The Paris agreement sparks a new energy age

From Paris to Marrakech, following a new energy path, allowing the seizing of the opportunities created by the agreement on fighting climate change signed almost a year ago at the 21st Conference of the Parties to the United Nations Framework Convention on Climate Change (COP21 – UNFCCC).
The agreement aims to avoid the global warming rise above 2° C, with the commitment of the 195 countries that signed it to make every effort to limit this increase even further to 1.5 degrees. In the pact, the countries also pledge to limit the amount of greenhouse gases to levels that can be absorbed naturally, within the second half of this century.
Along the lines of these ambitious targets, global political and economic leaders have been called upon to redesign their growth and development strategies, with the aim of turning them into opportunities. This was the main topic of the New York Times Energy for Tomorrow Conference, an international summit that on November 3 and 4 gathered in Paris 250 representatives of governments and industries. An event that is a prelude to the 22nd. Climate Conference (COP22), to be held in Marrakech, Morocco, from November 7 to 18.
Enel, one of the largest global utility companies to accept and endorse the agreement on the climate challenges, took part in the event sponsored by the New York Times, setting out its vision and approach to guide and promote change, leading to a new low-carbon, flexible and technologically advanced energy model.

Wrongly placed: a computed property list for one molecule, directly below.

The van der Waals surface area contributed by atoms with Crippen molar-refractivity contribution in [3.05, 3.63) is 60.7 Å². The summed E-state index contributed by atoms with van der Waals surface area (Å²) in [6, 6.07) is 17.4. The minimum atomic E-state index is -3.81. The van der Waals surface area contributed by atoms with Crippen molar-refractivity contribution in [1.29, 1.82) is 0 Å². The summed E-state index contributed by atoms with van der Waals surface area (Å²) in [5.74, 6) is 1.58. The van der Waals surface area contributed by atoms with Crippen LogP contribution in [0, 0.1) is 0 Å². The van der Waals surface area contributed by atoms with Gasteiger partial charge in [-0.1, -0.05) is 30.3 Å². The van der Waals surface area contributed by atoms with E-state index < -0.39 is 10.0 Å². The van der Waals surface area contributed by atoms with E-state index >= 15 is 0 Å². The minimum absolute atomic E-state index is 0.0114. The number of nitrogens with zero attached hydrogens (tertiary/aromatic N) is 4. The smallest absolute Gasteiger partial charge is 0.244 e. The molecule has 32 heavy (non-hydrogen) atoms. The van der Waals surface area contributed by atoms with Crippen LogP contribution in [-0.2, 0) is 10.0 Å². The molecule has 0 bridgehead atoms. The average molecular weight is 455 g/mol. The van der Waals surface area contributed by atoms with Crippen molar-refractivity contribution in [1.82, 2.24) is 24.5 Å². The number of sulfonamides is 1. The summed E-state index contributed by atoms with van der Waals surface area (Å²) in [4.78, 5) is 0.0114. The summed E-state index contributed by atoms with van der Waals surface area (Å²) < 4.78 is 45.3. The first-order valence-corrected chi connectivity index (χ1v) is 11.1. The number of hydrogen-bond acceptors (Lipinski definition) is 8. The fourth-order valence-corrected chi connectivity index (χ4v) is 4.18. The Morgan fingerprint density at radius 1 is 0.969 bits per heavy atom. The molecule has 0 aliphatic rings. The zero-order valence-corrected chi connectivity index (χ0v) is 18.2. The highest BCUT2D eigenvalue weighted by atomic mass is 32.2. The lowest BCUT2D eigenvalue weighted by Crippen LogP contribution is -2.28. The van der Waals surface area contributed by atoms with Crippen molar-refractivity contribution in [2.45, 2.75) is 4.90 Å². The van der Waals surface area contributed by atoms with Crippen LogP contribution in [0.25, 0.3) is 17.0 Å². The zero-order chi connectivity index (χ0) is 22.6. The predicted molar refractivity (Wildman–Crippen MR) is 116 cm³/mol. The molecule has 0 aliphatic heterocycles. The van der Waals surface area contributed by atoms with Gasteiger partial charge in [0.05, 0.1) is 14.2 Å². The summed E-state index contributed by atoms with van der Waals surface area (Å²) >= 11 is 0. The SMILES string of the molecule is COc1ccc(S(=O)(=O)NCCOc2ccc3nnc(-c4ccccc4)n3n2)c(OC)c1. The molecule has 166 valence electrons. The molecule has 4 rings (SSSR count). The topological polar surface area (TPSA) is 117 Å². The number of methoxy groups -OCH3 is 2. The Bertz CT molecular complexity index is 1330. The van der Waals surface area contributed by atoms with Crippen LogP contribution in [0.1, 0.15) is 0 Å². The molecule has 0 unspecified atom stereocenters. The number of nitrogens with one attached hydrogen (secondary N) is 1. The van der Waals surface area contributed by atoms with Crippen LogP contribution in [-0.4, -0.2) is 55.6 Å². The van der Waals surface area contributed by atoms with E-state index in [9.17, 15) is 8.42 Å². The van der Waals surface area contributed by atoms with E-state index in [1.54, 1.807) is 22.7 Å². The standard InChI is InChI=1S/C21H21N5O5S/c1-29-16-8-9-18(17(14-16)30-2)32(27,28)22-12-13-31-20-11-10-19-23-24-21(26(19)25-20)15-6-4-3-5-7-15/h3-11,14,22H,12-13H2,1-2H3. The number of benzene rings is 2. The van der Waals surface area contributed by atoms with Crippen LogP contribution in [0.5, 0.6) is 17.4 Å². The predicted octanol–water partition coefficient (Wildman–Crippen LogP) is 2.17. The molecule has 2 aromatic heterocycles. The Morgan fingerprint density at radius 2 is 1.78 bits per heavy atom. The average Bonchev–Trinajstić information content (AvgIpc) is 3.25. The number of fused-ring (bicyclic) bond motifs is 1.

“Our group has decided to change its strategy” – explained Enel CEO Francesco Starace, speaking at the Powering up energy transition panel. “We realised that we had to stop doing what the energy industry had been doing for too long, namely investing in long-term, over three-year projects, resulting in a large economic exposure. Our present strategy is based on the construction of many more – smaller – plants -, giving priority to those using renewable energy sources. A strategy that is easier said than done,” said Starace.

Accordingly, the pillars of our Group’s business plan focus on more agile and sustainable energy infrastructure, producing a lower environmental impact for the local environment and communities. The entire life cycle of these plants – from construction materials to future dismantling – can be planned already during the design phase. With the circular economy and creating shared value approach applied throughout the whole process.
The other key element of our strategy is geographical and technological diversification, with a particular focus on green tech and network digitisation. “The expansion of the areas in which we operate – said our CEO – makes managing activity more complex, but only increases risks marginally. Our development plan has been highly valued by our shareholders and shared with the management. However, in order to implement this new vision we are redefining our organisation”.

Therefore, our Group’s growth strategy strives to seize the opportunities opened up by the climate challenge: Enel – Starace recalled – is committed to achieving fully decarbonised energy generation by 2050.”

“Our Group – the CEO concluded – is set on being best-in-class in customer service. To this end, simply supplying electricity is no longer enough.” To conquer our customers we focus on providing innovative and green solutions and services, that promote electricity as the main energy carrier, and on responsible consumption, leading people into the new energy age.